Also, the mascarpone cream was too cheesy, which made for a very heavy dessert. At the time I tasted it, I still hadn’t realized my mistake and thought that next time I would just use less mascarpone. Well yes, next time I will follow the recipe better and definitely use less than I did (since I doubled it by mistake), though I might actually use a bit more than what’s called for (maybe a scant cup plus a few more tablespoons). We thought the texture was too thick and heavy and needed to be silkier. Less cheese will definitely help that.

    And, as I mentioned above, I think next time I’ll try soaking the ladyfingers and then pouring some extra liquid right on top after they’re layered in the dish so they really soak it in. This would mean probably doubling the liquid measurements. As it was, I nearly ran out of the liquid I had.

    At the end of the day, if I wasn’t trying so hard to analyze this recipe, it was delicious and a great ending to a meal with friends. It also kept well in the fridge for a few days, and the flavors seemed to have intensified over time.

    I will definitely keep trying to perfect this recipe with the hopes of one day living up to the dessert that inspired this crazy tiramisu extravaganza in the first place.

    If anyone out there has any suggestions, techniques or awesome alternative recipes for tiramisu that they’d like to share, please do! This process has already been sort of a ‘pay it forward’ kind of deal, thanks again to Chris at the Milford Bistro.

    **** UPDATE **** Since writing this post, I’ve gotten a tip from Toronto food personality and writer Christine Picheca who told me that I used the wrong cookies! She said you have to use savoiardi biscuits which are much more porous than lady fingers so a light dip on each side (as the original recipe from Gourmet called for) would probably do the trick to get the consistency and texture that I like. Thank you Christine! I will definitely change cookies for my next attempt at creating the perfect tiramisu.

    Perfect Tiramisu, Part 1: Perfection in the most unexpected of places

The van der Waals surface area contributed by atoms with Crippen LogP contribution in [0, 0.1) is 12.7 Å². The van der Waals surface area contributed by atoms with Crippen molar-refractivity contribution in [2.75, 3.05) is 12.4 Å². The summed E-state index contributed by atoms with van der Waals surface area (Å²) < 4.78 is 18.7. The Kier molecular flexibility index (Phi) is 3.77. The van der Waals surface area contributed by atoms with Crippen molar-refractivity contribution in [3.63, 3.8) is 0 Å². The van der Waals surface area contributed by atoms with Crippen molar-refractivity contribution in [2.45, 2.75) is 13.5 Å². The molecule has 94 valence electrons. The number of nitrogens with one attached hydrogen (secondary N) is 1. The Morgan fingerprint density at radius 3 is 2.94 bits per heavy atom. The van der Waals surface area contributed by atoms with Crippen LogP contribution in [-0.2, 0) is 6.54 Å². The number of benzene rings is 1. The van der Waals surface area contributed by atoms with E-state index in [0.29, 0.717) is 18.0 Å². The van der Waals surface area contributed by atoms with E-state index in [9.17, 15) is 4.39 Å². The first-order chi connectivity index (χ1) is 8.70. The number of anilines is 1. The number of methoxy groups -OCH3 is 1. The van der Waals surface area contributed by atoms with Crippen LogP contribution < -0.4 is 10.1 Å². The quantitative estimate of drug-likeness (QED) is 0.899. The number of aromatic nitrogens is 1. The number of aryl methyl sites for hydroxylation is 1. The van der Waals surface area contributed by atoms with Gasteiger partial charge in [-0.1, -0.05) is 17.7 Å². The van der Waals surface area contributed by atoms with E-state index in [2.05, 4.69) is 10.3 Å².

4 Nov

    This past summer Neil and I went on an unforgettable trip to Italy. We ate our way through all the amazing places we visited making for an unforgettable culinary experience that resulted in more photos of food than of ourselves.

    One of the things that we were most excited to sample was Tiramisu.

    It had become a bit of a running joke between Neil and I; in our four years together we had never had good tiramisu together, despite our efforts to track it down all over the place. We had been to tons of restaurants, all claiming to have ‘the best’ or ‘the most authentic’ tiramisu and we would continuously give them the benefit of the doubt, and with one taste, we’d look at each other and know that our search would have to press on.

    Though we had never experienced a great tiramisu together, we knew that we were united in our quest, looking for the same qualities in the seemingly-simple dessert; a tiramisu that was really boozy and ‘wet’ in texture, with silky mascarpone cream and a really intense coffee flavor. What could be so hard?

    With a fast-approaching trip to Italy, we knew that our search was most likely going to come to an end. We promptly ordered tiramisu on one of our first nights in Rome.

    And we never ordered it again.

    It was terrible. In fact, it was probably the most disappointing addition to our ‘terrible tiramisu’ list because, well, it was Italy! If the dessert was that much of a let down in its country of birth, then it was probably time to give up. And we pretty much did.

    And then, a few months ago we found ourselves in Milford, Ontario. A small, quiet little town in Prince Edward County. We stayed at the charming and hospitable Milford B&B and by fluke had made a reservation at The Milford Bistro, just a few doors down. It wasn’t something we planned, we just sort of happened upon it.

    From briefly reading about the place online, we knew that it was owned by Chris and Veronica Pengelly, a husband-wife team who had found their dream in the small town.

    Dinner was a set menu with a few options to choose from because it was the busy weekend of the Taste! event. When we originally scanned the menu, Neil and I snobbily (yes I will admit, we can sometimes have moments of snobbery when it comes to food) gave each other a look that said “this seems kind of boring”. The menu was simple and uncomplicated and we had to choose our dessert option when we ordered our mains. The choices were tiramisu or crème brulée and we chose one of each, assuming we knew what we were in for.

    The entire meal, course after course, was a huge, unexpected, delightful surprise.

    Keeping in tune with the philosophy of so many restaurants in the county, the food was so fresh, the ingredients so pure and well treated. We couldn’t believe how flavorful our simple salad of local greens and carrots tasted, along with handmade cheese biscuits and the most savory and lovingly-prepared (you could taste the love, I swear) lamb with root vegetables. We enjoyed the meal so much that we both admitted and discussed how wrong we were to initially judge (admitting we’re wrong is not something Neil or I are very good at, by the way!).

    But even still, when the dessert came, we kind of expected the same mediocrity that we had experienced everywhere else.